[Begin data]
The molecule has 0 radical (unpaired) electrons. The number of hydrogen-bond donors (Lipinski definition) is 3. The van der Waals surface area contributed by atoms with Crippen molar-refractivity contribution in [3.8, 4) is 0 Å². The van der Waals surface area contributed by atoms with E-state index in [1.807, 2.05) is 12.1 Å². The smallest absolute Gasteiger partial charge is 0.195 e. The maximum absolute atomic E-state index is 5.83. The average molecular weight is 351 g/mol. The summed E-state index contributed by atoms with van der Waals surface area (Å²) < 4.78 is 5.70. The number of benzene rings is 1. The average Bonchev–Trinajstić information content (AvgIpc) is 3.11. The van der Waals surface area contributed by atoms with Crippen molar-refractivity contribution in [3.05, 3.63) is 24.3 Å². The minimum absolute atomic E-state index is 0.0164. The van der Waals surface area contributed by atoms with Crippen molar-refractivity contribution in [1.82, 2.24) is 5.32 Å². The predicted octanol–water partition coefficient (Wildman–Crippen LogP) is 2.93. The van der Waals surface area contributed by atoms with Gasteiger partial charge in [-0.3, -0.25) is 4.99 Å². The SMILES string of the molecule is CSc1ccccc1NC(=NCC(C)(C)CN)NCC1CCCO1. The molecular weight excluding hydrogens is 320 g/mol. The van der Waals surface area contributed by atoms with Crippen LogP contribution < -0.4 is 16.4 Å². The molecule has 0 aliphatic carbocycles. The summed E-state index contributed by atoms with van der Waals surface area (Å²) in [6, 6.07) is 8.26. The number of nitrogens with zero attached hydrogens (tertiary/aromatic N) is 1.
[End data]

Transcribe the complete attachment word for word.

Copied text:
The molecule has 0 radical (unpaired) electrons. The number of hydrogen-bond donors (Lipinski definition) is 3. The van der Waals surface area contributed by atoms with Crippen molar-refractivity contribution in [3.8, 4) is 0 Å². The van der Waals surface area contributed by atoms with E-state index in [1.807, 2.05) is 12.1 Å². The smallest absolute Gasteiger partial charge is 0.195 e. The maximum absolute atomic E-state index is 5.83. The average molecular weight is 351 g/mol. The summed E-state index contributed by atoms with van der Waals surface area (Å²) < 4.78 is 5.70. The number of benzene rings is 1. The average Bonchev–Trinajstić information content (AvgIpc) is 3.11. The van der Waals surface area contributed by atoms with Crippen molar-refractivity contribution in [3.05, 3.63) is 24.3 Å². The minimum absolute atomic E-state index is 0.0164. The van der Waals surface area contributed by atoms with Crippen molar-refractivity contribution in [1.82, 2.24) is 5.32 Å². The predicted octanol–water partition coefficient (Wildman–Crippen LogP) is 2.93. The van der Waals surface area contributed by atoms with Gasteiger partial charge in [-0.3, -0.25) is 4.99 Å². The SMILES string of the molecule is CSc1ccccc1NC(=NCC(C)(C)CN)NCC1CCCO1. The molecular weight excluding hydrogens is 320 g/mol. The van der Waals surface area contributed by atoms with Crippen LogP contribution < -0.4 is 16.4 Å². The molecule has 0 aliphatic carbocycles. The summed E-state index contributed by atoms with van der Waals surface area (Å²) in [6, 6.07) is 8.26. The number of nitrogens with zero attached hydrogens (tertiary/aromatic N) is 1.